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What you need to know for 07/24/2017

Massive cuts eyed in Broadalbin-Perth School District

Massive cuts eyed in Broadalbin-Perth School District

Massive cuts are on the table as the Broadalbin-Perth Central School District begins to draw up its

Massive cuts are on the table as the Broadalbin-Perth Central School District begins to draw up its 2013 budget.

Officials are proposing to lay off approximately 32 teachers and 10 staffers; curtail or eliminate sports, academic and after-school programs; and reduce the full-day kindergarten program to half-day to close an estimated $2.4 million budget gap.

“We want to communicate that this is very serious and that this is what we will have to do if things don’t change,” said Board of Education President Edward Szumowski.

The district sent layoff notices to teachers about a week ago, he said. The district has to notify teachers by April 1 of proposed layoffs, so notices went out six weeks early. Other staff were notified by a district bulletin.

Superintendent Stephen Tomlinson said he sent out layoff notices early because the school has a clear picture of the district’s finances, thanks to the certainty of the property levy tax cap.

While emphasizing that the decision to cut is not yet final, district officials said they are proposing to eliminate art and music instruction in the elementary schools; French and upper-level Spanish classes; and all interscholastic athletics and extracurricular programs.

The district also plans to reduce technology instruction at its elementary and middle schools; health instruction at its middle school; science, social studies and business electives at its high school; and career and technical education opportunities for high school students. It also plans to eliminate after-school activities.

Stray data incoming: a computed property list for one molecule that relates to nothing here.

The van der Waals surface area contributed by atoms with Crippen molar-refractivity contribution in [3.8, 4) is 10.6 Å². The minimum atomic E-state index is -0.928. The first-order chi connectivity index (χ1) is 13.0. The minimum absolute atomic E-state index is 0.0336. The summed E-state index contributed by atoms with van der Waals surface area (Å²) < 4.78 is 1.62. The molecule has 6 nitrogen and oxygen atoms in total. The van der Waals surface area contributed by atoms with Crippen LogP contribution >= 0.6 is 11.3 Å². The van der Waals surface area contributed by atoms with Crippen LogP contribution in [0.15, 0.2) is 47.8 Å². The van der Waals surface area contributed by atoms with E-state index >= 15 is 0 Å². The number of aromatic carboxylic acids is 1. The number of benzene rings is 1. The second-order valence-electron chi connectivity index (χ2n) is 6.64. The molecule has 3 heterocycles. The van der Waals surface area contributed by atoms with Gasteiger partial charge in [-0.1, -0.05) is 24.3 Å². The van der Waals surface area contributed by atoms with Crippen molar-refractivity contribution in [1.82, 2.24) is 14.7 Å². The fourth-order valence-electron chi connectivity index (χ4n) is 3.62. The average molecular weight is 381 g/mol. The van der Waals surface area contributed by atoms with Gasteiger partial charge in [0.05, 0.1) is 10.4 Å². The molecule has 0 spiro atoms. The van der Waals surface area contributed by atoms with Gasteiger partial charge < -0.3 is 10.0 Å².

The proposed cuts will save $2 million, leaving the district to find $400,000 more in savings, Tomlinson said. “We are still working out the details,” he added.

Also, should district residents reject the proposed 2013 budget, the district would have to find another $400,000 in savings, he said.

“We have a budgetary problem. Our aid has been held flat for at least four years and our expenses have continued to rise,” Szumowski said. “This year, we have a 2 percent tax cap and when 60 percent of your budget is in personnel and when expenses for personnel go up more than 2 percent each year, that eats into the tax cap quickly.”

He added: “The tax cap puts us in a difficult position. The only solution other than cutting all the things we have already cut is to cut personnel. We are down to bone. We are cutting people who we consider to be essential.”

The Board of Education will discuss the proposed cuts at its meeting next Monday night, Szumowski said.

The school board last year adopted a $29.5 million contingency budget following voter rejection of the board’s proposed budget at the polls. The budget raised taxes by an average of 5 percent while eliminating five positions and cutting spending for equipment, student supplies and overtime for after-hour use of school buildings.

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